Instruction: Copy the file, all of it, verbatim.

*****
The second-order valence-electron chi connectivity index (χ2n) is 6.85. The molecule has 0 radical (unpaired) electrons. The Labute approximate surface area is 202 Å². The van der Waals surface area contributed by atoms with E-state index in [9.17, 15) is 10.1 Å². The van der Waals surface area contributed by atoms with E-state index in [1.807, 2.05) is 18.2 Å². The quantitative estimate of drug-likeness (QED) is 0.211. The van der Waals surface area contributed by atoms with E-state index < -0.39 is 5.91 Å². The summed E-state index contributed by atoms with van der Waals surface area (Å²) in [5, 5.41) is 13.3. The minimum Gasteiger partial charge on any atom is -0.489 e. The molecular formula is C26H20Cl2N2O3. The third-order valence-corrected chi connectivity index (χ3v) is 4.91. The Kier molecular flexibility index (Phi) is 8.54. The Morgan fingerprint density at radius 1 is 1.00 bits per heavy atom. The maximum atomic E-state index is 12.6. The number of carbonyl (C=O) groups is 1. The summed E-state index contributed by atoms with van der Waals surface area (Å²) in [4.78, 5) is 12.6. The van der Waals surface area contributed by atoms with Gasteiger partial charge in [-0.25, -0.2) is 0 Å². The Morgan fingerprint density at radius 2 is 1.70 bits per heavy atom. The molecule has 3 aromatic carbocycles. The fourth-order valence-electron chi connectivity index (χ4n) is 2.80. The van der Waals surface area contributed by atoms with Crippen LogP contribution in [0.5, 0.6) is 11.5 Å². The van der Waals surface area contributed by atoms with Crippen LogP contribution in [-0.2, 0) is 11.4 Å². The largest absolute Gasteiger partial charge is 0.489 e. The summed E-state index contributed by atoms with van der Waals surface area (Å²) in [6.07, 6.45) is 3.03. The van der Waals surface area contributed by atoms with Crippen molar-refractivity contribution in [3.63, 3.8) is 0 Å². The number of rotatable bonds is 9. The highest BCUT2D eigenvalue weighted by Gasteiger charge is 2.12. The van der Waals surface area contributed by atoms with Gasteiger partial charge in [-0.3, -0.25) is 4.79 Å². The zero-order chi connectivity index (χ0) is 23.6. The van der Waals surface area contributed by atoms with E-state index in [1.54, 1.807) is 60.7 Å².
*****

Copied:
The second-order valence-electron chi connectivity index (χ2n) is 6.85. The molecule has 0 radical (unpaired) electrons. The Labute approximate surface area is 202 Å². The van der Waals surface area contributed by atoms with E-state index in [9.17, 15) is 10.1 Å². The van der Waals surface area contributed by atoms with E-state index in [1.807, 2.05) is 18.2 Å². The quantitative estimate of drug-likeness (QED) is 0.211. The van der Waals surface area contributed by atoms with E-state index < -0.39 is 5.91 Å². The summed E-state index contributed by atoms with van der Waals surface area (Å²) in [5, 5.41) is 13.3. The minimum Gasteiger partial charge on any atom is -0.489 e. The molecular formula is C26H20Cl2N2O3. The third-order valence-corrected chi connectivity index (χ3v) is 4.91. The Kier molecular flexibility index (Phi) is 8.54. The Morgan fingerprint density at radius 1 is 1.00 bits per heavy atom. The maximum atomic E-state index is 12.6. The number of carbonyl (C=O) groups is 1. The summed E-state index contributed by atoms with van der Waals surface area (Å²) in [4.78, 5) is 12.6. The van der Waals surface area contributed by atoms with Gasteiger partial charge in [-0.25, -0.2) is 0 Å². The Morgan fingerprint density at radius 2 is 1.70 bits per heavy atom. The molecule has 3 aromatic carbocycles. The fourth-order valence-electron chi connectivity index (χ4n) is 2.80. The van der Waals surface area contributed by atoms with Crippen LogP contribution in [0.5, 0.6) is 11.5 Å². The van der Waals surface area contributed by atoms with Crippen LogP contribution in [-0.2, 0) is 11.4 Å². The largest absolute Gasteiger partial charge is 0.489 e. The summed E-state index contributed by atoms with van der Waals surface area (Å²) in [6.07, 6.45) is 3.03. The van der Waals surface area contributed by atoms with Crippen molar-refractivity contribution in [3.63, 3.8) is 0 Å². The number of rotatable bonds is 9. The highest BCUT2D eigenvalue weighted by Gasteiger charge is 2.12. The van der Waals surface area contributed by atoms with Gasteiger partial charge in [-0.3, -0.25) is 4.79 Å². The zero-order chi connectivity index (χ0) is 23.6. The van der Waals surface area contributed by atoms with E-state index in [1.54, 1.807) is 60.7 Å².